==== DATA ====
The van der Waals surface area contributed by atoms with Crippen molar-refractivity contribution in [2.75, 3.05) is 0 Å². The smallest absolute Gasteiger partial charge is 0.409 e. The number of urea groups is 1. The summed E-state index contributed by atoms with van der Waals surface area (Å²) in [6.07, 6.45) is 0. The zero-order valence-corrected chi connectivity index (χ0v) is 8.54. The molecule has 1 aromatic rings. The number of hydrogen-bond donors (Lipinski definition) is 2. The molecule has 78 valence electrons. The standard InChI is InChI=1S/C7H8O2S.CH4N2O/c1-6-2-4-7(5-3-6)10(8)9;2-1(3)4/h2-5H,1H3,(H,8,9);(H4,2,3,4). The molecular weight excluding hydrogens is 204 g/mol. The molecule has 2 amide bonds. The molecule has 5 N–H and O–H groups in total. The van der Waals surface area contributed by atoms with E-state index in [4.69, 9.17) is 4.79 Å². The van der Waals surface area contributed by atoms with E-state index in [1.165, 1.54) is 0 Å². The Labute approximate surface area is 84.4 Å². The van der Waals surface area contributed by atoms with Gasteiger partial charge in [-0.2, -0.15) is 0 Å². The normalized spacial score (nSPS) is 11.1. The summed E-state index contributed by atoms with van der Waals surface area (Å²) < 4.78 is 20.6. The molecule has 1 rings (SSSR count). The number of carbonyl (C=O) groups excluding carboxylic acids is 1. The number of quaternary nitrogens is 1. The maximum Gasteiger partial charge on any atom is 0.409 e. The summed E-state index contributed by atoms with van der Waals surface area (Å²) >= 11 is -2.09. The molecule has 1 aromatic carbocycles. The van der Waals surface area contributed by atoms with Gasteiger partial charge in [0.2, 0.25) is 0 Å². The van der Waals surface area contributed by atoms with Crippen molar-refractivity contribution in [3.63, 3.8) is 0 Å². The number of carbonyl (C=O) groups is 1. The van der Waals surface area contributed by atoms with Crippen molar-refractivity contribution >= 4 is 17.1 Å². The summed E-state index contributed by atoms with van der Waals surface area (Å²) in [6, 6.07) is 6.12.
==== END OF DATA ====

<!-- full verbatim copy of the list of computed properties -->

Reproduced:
The van der Waals surface area contributed by atoms with Crippen molar-refractivity contribution in [2.75, 3.05) is 0 Å². The smallest absolute Gasteiger partial charge is 0.409 e. The number of urea groups is 1. The summed E-state index contributed by atoms with van der Waals surface area (Å²) in [6.07, 6.45) is 0. The zero-order valence-corrected chi connectivity index (χ0v) is 8.54. The molecule has 1 aromatic rings. The number of hydrogen-bond donors (Lipinski definition) is 2. The molecule has 78 valence electrons. The standard InChI is InChI=1S/C7H8O2S.CH4N2O/c1-6-2-4-7(5-3-6)10(8)9;2-1(3)4/h2-5H,1H3,(H,8,9);(H4,2,3,4). The molecular weight excluding hydrogens is 204 g/mol. The molecule has 2 amide bonds. The molecule has 5 N–H and O–H groups in total. The van der Waals surface area contributed by atoms with E-state index in [4.69, 9.17) is 4.79 Å². The van der Waals surface area contributed by atoms with E-state index in [1.165, 1.54) is 0 Å². The Labute approximate surface area is 84.4 Å². The van der Waals surface area contributed by atoms with Gasteiger partial charge in [-0.2, -0.15) is 0 Å². The normalized spacial score (nSPS) is 11.1. The summed E-state index contributed by atoms with van der Waals surface area (Å²) < 4.78 is 20.6. The molecule has 1 rings (SSSR count). The number of carbonyl (C=O) groups excluding carboxylic acids is 1. The number of quaternary nitrogens is 1. The maximum Gasteiger partial charge on any atom is 0.409 e. The summed E-state index contributed by atoms with van der Waals surface area (Å²) >= 11 is -2.09. The molecule has 1 aromatic carbocycles. The van der Waals surface area contributed by atoms with Gasteiger partial charge in [0.2, 0.25) is 0 Å². The van der Waals surface area contributed by atoms with Crippen molar-refractivity contribution in [3.63, 3.8) is 0 Å². The number of carbonyl (C=O) groups is 1. The van der Waals surface area contributed by atoms with Crippen molar-refractivity contribution >= 4 is 17.1 Å². The summed E-state index contributed by atoms with van der Waals surface area (Å²) in [6, 6.07) is 6.12.